By Kate Theimer in Journal of Digital Humanities
Approaching the field of digital humanities as an outsider is an interesting experience. It is best compared, I think, to being a tourist in a foreign country for which there are no reliable guidebooks. It is a country in which the language is almost the same as the one you speak, and yet words are used to mean somewhat different things. It is also a relatively young country, still trying to define its national identity.
As an archivist, attempting to learn more about this foreign country of “Digital Humanities,” I am struck with how often its citizens refer to the “archives” they or their colleagues create. To continue the tourist analogy, imagine that the country I come from is the nation of “Archives,” and that it has a longer history than that of the country of Digital Humanities. The nation of Archives has well established national principles. It is a small country, perhaps, and not a powerful player on the international stage, but its citizens are quietly proud of what they have managed to accomplish with such a small national budget.
And so I, a tourist from the country of Archives, visited the foreign land of Digital Humanities and quickly realized that something a bit odd has happened to my treasured national heritage. When I questioned digital humanists about what they meant when they use the word “archives” or questioned the appropriateness of using it to describe various collections, the responses varied from befuddled confusion (“I’m not sure what I mean”) to a strenuous defense of the different usage. Given the emerging importance of digital humanities as a scholarly field, I thought it would be useful to explore this disconnect and so perhaps shed some light for both archivists and digital humanists about what each may mean when using this common word.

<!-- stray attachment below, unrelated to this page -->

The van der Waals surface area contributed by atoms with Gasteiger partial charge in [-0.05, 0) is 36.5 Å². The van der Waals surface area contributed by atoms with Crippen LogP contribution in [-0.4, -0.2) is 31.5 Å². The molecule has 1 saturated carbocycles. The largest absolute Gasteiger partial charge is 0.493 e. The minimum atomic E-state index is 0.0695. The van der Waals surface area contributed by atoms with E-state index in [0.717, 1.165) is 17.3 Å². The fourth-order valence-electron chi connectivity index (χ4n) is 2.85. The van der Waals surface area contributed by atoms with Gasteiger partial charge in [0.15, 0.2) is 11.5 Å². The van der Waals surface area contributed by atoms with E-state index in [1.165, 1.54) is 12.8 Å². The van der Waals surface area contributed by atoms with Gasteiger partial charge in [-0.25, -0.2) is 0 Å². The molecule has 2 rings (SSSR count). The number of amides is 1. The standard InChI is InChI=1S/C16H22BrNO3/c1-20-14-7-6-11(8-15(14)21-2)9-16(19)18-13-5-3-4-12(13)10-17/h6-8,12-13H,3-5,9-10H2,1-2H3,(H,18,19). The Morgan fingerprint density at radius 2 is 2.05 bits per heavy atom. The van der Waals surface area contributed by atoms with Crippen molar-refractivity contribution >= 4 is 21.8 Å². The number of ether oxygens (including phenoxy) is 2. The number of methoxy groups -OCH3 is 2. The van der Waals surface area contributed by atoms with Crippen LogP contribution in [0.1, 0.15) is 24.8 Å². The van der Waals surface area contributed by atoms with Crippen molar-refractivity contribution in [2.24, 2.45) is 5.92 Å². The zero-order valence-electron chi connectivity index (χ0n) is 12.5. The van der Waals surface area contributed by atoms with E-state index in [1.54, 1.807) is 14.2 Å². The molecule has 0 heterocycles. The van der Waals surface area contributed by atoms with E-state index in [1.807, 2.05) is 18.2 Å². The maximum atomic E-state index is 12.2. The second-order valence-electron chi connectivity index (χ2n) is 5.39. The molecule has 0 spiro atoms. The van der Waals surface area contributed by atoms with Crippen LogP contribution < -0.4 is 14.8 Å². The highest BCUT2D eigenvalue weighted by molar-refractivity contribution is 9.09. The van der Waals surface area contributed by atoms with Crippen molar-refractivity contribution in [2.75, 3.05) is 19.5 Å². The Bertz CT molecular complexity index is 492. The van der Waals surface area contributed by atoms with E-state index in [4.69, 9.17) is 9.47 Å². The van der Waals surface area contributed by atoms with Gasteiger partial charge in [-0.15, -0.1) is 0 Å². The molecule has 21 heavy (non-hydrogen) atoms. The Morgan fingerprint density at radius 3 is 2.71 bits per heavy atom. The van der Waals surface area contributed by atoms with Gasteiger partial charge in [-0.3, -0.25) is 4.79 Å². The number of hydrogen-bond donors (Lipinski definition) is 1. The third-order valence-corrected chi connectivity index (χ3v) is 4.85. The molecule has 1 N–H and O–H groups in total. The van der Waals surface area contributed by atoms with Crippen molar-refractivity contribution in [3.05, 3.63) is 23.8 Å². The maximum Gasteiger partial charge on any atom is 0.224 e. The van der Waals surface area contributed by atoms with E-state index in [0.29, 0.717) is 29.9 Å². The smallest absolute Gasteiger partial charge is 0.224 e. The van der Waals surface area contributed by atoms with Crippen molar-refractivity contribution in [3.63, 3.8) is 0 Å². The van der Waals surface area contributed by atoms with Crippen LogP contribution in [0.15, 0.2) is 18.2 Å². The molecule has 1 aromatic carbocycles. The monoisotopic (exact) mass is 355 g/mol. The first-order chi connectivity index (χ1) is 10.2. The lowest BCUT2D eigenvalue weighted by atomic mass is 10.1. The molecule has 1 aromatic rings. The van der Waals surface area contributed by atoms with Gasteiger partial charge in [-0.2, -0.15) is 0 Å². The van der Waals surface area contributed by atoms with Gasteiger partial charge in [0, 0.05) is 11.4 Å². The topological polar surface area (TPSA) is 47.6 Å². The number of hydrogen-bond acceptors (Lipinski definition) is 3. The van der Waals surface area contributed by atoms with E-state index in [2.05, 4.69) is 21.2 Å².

Archivists have become accustomed to the adoption of “archives” by information technologists as well as the general public to refer to things which we archivists would not call archives. So it is not the adoption of the term by digital humanists that is noteworthy, but that its meaning in certain contexts has been altered by scholars, many of whom have experience working with archives as traditionally defined. And yet it is these scholars who have chosen to describe the collections they have created as archives, seemingly in all sincerity that their usage is appropriate and not in contradiction to the practice of archivists. What could account for this disconnect?
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By Adam Crymble in StatsLife
Family history giant Ancestry.com claims to have digitised 12.7 billion records that document an element of millions if not billions of individual lives. Maybe a marriage, or a birth, or an arrest, or a discharge from the military. These are what historians call ‘life events’. Unless you’re related to one of these people, or the person happens to be a notable figure, chances are you wouldn’t care about them all that much. You don’t have to feel bad – our collective descendants won’t care about us either.
For data historians though, the individual lives can be aggregated with others to give us a view of whole populations that lived in the past. Through these billions of records we can look for emerging patterns that change over time, as societies evolve, cities grow or shrink, and the age structure gets older or younger as chance may be. These individual lives, seen through documentary fragments in libraries and archives, and digitised to sell to family historians via subscriptions, offer us a chance to see the big picture of history like never before. This is what Kate Börner calls the ‘macroscopic’ view, which lets us ‘observe what is at once too great, slow, or complex for the human eye and mind to notice and comprehend’.
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By Mahendra Mahey in BL Digital Scholarship Blog
The second annual British Library Labs Symposium on Monday 3rd November, 2014, opened with Professor Tim Hitchcock giving a keynote speech focusing on ‘Big and small data in the humanities’.
The video is available on Youtube.
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Making it Free, Making it Open: Crowdsourced transcription project leads to unexpected benefits to digital research.Posted: May 17, 2014
Melissa Terras in LSE Blog:
The Transcribe Bentham project, a benchmark achievement for digital humanities research, relies on volunteer transcribers in order to make Jeremy Bentham’s writings more well known, accessible, and searchable, over the long term. Melissa Terras discusses the project’s underpinning ethos which emphasised “co-creation” rather than academic broadcast. This open ethos is also reflected in their approach to making the preprint of their journal article available in an institutional repository.